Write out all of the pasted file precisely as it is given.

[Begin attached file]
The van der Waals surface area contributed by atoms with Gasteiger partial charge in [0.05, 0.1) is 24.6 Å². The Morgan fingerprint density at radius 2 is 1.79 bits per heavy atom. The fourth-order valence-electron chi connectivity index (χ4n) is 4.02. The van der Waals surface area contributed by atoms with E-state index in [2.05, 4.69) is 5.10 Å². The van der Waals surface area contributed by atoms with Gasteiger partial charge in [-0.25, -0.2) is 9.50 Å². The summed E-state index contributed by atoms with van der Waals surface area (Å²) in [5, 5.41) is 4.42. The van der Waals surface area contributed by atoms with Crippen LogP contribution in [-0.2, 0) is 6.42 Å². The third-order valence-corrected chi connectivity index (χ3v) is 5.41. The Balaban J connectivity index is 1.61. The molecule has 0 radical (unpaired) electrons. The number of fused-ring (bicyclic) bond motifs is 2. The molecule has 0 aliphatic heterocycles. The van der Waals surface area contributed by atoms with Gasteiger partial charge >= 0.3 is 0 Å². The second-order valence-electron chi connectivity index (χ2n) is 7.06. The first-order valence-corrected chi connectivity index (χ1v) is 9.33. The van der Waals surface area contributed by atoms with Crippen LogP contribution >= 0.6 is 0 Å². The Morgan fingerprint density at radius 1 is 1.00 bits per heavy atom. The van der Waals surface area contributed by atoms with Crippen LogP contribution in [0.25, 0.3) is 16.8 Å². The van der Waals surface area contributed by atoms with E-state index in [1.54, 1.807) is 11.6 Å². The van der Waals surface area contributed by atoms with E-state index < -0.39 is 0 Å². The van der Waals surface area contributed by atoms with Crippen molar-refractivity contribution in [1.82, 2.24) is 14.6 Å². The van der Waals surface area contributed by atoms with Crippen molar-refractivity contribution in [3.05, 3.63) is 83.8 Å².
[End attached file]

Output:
The van der Waals surface area contributed by atoms with Gasteiger partial charge in [0.05, 0.1) is 24.6 Å². The Morgan fingerprint density at radius 2 is 1.79 bits per heavy atom. The fourth-order valence-electron chi connectivity index (χ4n) is 4.02. The van der Waals surface area contributed by atoms with E-state index in [2.05, 4.69) is 5.10 Å². The van der Waals surface area contributed by atoms with Gasteiger partial charge in [-0.25, -0.2) is 9.50 Å². The summed E-state index contributed by atoms with van der Waals surface area (Å²) in [5, 5.41) is 4.42. The van der Waals surface area contributed by atoms with Crippen LogP contribution in [-0.2, 0) is 6.42 Å². The third-order valence-corrected chi connectivity index (χ3v) is 5.41. The Balaban J connectivity index is 1.61. The molecule has 0 radical (unpaired) electrons. The number of fused-ring (bicyclic) bond motifs is 2. The molecule has 0 aliphatic heterocycles. The van der Waals surface area contributed by atoms with Gasteiger partial charge >= 0.3 is 0 Å². The second-order valence-electron chi connectivity index (χ2n) is 7.06. The first-order valence-corrected chi connectivity index (χ1v) is 9.33. The van der Waals surface area contributed by atoms with Crippen LogP contribution >= 0.6 is 0 Å². The Morgan fingerprint density at radius 1 is 1.00 bits per heavy atom. The van der Waals surface area contributed by atoms with Crippen LogP contribution in [0.25, 0.3) is 16.8 Å². The van der Waals surface area contributed by atoms with E-state index in [1.54, 1.807) is 11.6 Å². The van der Waals surface area contributed by atoms with E-state index < -0.39 is 0 Å². The van der Waals surface area contributed by atoms with Crippen molar-refractivity contribution in [1.82, 2.24) is 14.6 Å². The van der Waals surface area contributed by atoms with Crippen molar-refractivity contribution in [3.05, 3.63) is 83.8 Å².